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The national parks system is falling apart: These diverse service corps can help fix it

Local service corps are organizations that restore and maintain trails in our national parks. They’re also a great way to get a diverse population interested in conservation.

The national parks system is falling apart: These diverse service corps can help fix it
Corps members install joists for the wood patio of a historic dude ranch. [Photo: National Park Foundation/Rocío D. Lower]

America’s national park system is getting wilder by the second—and that’s not great news for visitors. This country’s park system is made up of more than 85 million acres of outdoor space. It features pristine forestland, breathtaking canyons, and monumental former battlefields across all 50 states.

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The problem is that all of that gets managed by the Department of Interior’s National Park Service, which currently faces an estimated $11.9 billion backlog in deferred maintenance requests. To help tame some issues, the National Park Foundation, NPS’s congressionally chartered charitable partner, just pledged more than $3.5 million to grow and expand local service corps, basically organizations that are especially good at restoring and maintaining trails.

[Photo: Conservation Legacy/Rose Clements]
The money, part of which is federally matched, comes primarily from three corporate donors: Nature Valley, Nissan TITAN, and REI. It will support several national, state, and regional corps-building organizations that are also trying to create equity in who ends up visiting parks by supporting more all-female, young adults of color, and LGBTQ-focused conservation teams.

In Washington, for instance, the Northwest Youth Corps has fielded a LGBTQ-inclusive crew to help maintain Mount Rainier National Park, according to an NPF statement. In Texas, the Student Conservation Association has backed a specifically Latinx squad to restore trails that lead into Big Thicket National Preserve. In Tennessee, the Conservation Legacy Southeast Conservation Corps has an all-female team working at Red Trail at Chickamauga & Chattanooga National Military Park.

[Photo: Conservation Legacy/Rose Clements]

Additional crews from the Montana Conservation Corps and Conservation Legacy have been organized to empower Native Americans. Groundwork USA backs its own diversity-oriented troops. These groups provide more than just opportunities for job skills training and to work outdoors. Many help guide participants toward related careers in conservation, something that NPF also supports through efforts alongside The Corps Network, a national association of service and conservation corps that consists of roughly 130 different groups around the country.

Corps members carefully saw a replacement wood panel for historic garage doors. [Photo: Miesha Dennis/MD2Studio for the National Park Foundation]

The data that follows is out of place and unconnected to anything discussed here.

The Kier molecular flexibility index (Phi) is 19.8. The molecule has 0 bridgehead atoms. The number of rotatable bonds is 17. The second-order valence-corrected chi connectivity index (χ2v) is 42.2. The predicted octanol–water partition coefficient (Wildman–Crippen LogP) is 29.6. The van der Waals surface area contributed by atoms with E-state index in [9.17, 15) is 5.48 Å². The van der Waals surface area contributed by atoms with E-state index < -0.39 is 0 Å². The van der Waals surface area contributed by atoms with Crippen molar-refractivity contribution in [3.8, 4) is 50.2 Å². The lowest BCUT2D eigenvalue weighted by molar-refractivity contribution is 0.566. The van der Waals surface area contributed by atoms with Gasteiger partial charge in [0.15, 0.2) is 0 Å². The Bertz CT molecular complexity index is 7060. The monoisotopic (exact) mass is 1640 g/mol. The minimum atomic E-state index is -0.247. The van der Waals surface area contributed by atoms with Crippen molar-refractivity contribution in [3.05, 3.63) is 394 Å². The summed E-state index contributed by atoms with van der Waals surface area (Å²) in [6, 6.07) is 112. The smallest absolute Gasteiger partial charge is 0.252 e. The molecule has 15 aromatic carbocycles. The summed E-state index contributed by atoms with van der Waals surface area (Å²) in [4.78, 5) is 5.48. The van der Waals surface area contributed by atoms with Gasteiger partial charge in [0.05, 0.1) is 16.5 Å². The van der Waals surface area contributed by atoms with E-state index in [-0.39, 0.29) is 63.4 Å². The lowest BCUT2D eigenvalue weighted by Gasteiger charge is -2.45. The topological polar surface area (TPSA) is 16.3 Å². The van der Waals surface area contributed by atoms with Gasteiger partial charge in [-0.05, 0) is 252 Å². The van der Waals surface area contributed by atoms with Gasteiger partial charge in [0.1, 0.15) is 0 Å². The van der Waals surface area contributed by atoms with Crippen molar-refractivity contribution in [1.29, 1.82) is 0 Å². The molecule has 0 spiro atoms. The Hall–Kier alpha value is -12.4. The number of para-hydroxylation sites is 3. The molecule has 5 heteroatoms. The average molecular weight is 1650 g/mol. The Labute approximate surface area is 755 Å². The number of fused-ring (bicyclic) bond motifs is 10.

“We raise private support for parks in order to connect people to them and protect them for future generations,” says Katherine Chesson, NPF’s vice president of programs and partnerships. “As we’re trying to grow that next generation of park stewards [we asked ourselves], who’s not represented right now in terms of who’s coming to the parks, and how can we be more thoughtful about ways to engage them?”

Corps member sits on a collection of logs and measures sections for a historic dude ranch. [Photo: National Park Foundation/Rocío D. Lower]

The goal of these identity-inclusive crews is to provide a sense of kinship and shared cultural experience at the same time as getting people out working in nature. And NPF has found service corps are extremely effective. In 2018, NPF claims that its support helped various corps around the country restore 400 miles of trail and planted more than 16,000 trees in a total of 38 parks.

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Corps members shovel a hole to reset a post on a historic horse corral. [Photo: National Park Foundation/Rocío D. Lower]

NPF didn’t provide an estimate on the total number of corps involved, but it claims to have engaged at least 450 people a year in its efforts over the last five years. Its 2019 allocation to cause groups is a nearly $1.5 million increase from the $2.1 million provided in 2018, and far greater than the just under half a million it distributed the year prior.

“This is truly a collective effort between the National Park Foundation, the park service, and the local organizations as well as philanthropic partners,” adds Chesson. “Each of those pieces is critical in order to actually connect young people and to address the real issues that the park service is facing.”


Correction: We’ve updated this article to reflect that corps members are not volunteers, they are paid a living allowance.

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About the author

Ben Paynter is a senior writer at Fast Company covering social impact, the future of philanthropy, and innovative food companies. His work has appeared in Wired, Bloomberg Businessweek, and the New York Times, among other places.

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